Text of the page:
5 amazing landscapes in Chile that you've probably never heard of

Chile has a wealth of beautiful landscapes beyond the iconic regions of Patagonia and Atacama. Here are some of them.

Chile is wedged between the Pacific Ocean and the rugged Andes, the world's longest mountain range. This land of incredible and unusual contrasts is also home to numerous beaches, fjords, deep sea channels, glaciers and icebergs; and the Atacama Desert, a virtually rainless plateau made up of salt basins and lava flows.

Here we offer you some of the most memorable landscapes of Chile that you probably haven´t heard of:

Chiloé: Isla Grande de Chiloé is the continent's fifth-largest island and is home to a fiercely independent, seafaring people. Bright green forests populate the entire western side of the island, a close-knit penguin colony makes its home on the north. Marine fauna includes blue whales, dolphins, sea lions and sea otters.

When you are there, explore its colorful wooden churches, 16 of which have been declared World Heritage Sites by UNESCO.

Try the traditional curanto, a dish of mixed seafood and other typical ingredients cooked over hot stones in the ground, and discover the hundreds of colorful potato varieties for which Chiloé is famous.

Conguillío national park: Conguillío national park is one of the last places on earth that looks as it did when dinosaurs roamed the planet. Among the attractions in the park are the Llaima volcano, Sierra Nevada and wild landscapes characterized by islands of vegetation completely surrounded by vast areas of lava flows.

In order to cross the Conguillío National Park, it is necessary to have enough time since there is too much to know, learn and cross. Nevertheless, if time is a scarce resource, there are others activities that will comply with your necessities. The Conguillío National Park has an affluent network of footpaths and signalized ways in order to make the most beautiful and interesting places easier and safer to meet.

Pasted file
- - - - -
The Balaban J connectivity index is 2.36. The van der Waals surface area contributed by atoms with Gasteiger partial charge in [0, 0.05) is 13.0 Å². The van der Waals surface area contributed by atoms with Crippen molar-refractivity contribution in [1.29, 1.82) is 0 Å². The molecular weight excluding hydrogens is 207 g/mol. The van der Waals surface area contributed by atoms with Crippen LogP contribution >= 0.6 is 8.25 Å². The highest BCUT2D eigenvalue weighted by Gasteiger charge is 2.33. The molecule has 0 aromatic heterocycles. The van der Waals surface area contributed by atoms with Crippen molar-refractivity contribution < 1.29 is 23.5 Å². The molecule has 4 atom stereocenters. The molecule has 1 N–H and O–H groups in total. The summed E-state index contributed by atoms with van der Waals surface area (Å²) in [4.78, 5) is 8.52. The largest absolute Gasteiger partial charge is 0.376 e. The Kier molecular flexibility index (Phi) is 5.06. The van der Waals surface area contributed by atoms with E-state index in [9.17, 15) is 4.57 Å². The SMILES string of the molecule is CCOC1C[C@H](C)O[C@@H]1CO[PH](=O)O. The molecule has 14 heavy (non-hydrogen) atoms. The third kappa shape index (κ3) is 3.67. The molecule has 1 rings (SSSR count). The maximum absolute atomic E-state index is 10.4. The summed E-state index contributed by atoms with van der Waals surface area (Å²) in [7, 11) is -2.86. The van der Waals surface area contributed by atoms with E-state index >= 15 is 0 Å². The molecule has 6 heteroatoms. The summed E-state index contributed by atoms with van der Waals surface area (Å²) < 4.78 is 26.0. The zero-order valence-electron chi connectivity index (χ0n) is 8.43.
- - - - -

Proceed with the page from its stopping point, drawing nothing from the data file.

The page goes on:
Finally, activities include trekking, horseback ridings, bicycle ridings, high mountain tours, ski, sport fishing, picnic, swimming, flora and fauna contemplation and photography.

Lago Budi: It is a saltwater lagoon formed after the devastating Valdivia earthquake and tsunami of 1960 (the most powerful tremor ever recorded). Its shores are populated by Chile’s largest surviving indigenous group, the Mapuche, and several families have recently transformed this serene spot into a unique “ethno-tourism” destination where visitors can sleep in traditional ruka homes, work hand-in-hand with local craftspeople and eat hearty Mapuche foods such as milcao (grated potato patties) and harina tostada (toasted wheat flour).

Parque Nacional Torres del Paine: Declared a biosphere reserve by UNESCO in 1978, the park is internationally recognized as one of the most beautiful, unique and uncontaminated places on the planet. It is a place of lakes, rivers, waterfalls, glaciers, forests and incredible wildlife, all of which make it an exciting destination for wildlife observers and adventure sportsmen alike.

It has a huge variety of plant and animal species which, with its incredibly beautiful setting has made it an almost unequalled destination for hikers and backpackers, ecology-lovers and adventure sportsmen alike. Snow-capped mountain peaks, cascading rivers and waterfalls, glaciers and mirrored lakes have given this park its reputation.

The Elqui Valley: The heart of Chilean pisco production, the Elqui Valley is carpeted with a broad cover of striated green. Famous for its futuristic observatories, seekers of cosmic energies, frequent UFO sightings, poet Gabriela Mistral and quaint villages, this is a truly enchanting and enchanted area, and one of the must-visit places in Chile.

When you are there, visit Puclaro Dam, located at 432 meters above sea level. It is an 83 meters high and 595 meters long wall, designed to hold 200 million cubic meters of water. It is the ideal place for windsurfing and there are various viewpoints to appreciate nature.

Finally, a place to pull over is the small town of Monte Grande, where national monuments like Casa Escuela and Gabriela Mistral's tomb stand out. A magnificent sculpture is near the square and it highlights the presence of the poet in the region.

The Zen art gallery, the church dating from 1879, the Tourist Center of Craftsmen of Cochiguaz and the natural perfume factory are worth a visit.

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